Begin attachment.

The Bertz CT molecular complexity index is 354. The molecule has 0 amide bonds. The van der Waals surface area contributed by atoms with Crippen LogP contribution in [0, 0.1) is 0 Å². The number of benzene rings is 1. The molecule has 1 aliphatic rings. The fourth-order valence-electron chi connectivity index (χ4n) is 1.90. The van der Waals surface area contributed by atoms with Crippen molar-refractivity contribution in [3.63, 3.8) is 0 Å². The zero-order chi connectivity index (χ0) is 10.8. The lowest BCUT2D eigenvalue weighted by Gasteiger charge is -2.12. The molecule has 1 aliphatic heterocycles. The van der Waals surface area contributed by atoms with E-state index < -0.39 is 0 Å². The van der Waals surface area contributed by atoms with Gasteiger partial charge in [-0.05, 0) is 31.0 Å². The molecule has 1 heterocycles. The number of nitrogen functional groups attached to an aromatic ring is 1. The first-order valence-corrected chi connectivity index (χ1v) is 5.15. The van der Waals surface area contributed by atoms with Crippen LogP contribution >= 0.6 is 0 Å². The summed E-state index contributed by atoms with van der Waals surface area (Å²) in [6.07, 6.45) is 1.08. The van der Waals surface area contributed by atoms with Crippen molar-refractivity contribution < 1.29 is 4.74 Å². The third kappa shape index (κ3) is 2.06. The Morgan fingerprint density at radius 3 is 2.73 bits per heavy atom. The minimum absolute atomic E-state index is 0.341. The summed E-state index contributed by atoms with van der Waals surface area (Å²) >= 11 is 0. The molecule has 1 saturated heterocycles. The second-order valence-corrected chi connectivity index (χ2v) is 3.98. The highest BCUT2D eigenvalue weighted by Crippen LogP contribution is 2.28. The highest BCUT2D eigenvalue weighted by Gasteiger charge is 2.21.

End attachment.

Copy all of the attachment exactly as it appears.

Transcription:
The Bertz CT molecular complexity index is 354. The molecule has 0 amide bonds. The van der Waals surface area contributed by atoms with Crippen LogP contribution in [0, 0.1) is 0 Å². The number of benzene rings is 1. The molecule has 1 aliphatic rings. The fourth-order valence-electron chi connectivity index (χ4n) is 1.90. The van der Waals surface area contributed by atoms with Crippen molar-refractivity contribution in [3.63, 3.8) is 0 Å². The zero-order chi connectivity index (χ0) is 10.8. The lowest BCUT2D eigenvalue weighted by Gasteiger charge is -2.12. The molecule has 1 aliphatic heterocycles. The van der Waals surface area contributed by atoms with E-state index < -0.39 is 0 Å². The van der Waals surface area contributed by atoms with Gasteiger partial charge in [-0.05, 0) is 31.0 Å². The molecule has 1 heterocycles. The number of nitrogen functional groups attached to an aromatic ring is 1. The first-order valence-corrected chi connectivity index (χ1v) is 5.15. The van der Waals surface area contributed by atoms with Crippen LogP contribution >= 0.6 is 0 Å². The summed E-state index contributed by atoms with van der Waals surface area (Å²) in [6.07, 6.45) is 1.08. The van der Waals surface area contributed by atoms with Crippen molar-refractivity contribution < 1.29 is 4.74 Å². The third kappa shape index (κ3) is 2.06. The Morgan fingerprint density at radius 3 is 2.73 bits per heavy atom. The minimum absolute atomic E-state index is 0.341. The summed E-state index contributed by atoms with van der Waals surface area (Å²) >= 11 is 0. The molecule has 1 saturated heterocycles. The second-order valence-corrected chi connectivity index (χ2v) is 3.98. The highest BCUT2D eigenvalue weighted by Crippen LogP contribution is 2.28. The highest BCUT2D eigenvalue weighted by Gasteiger charge is 2.21.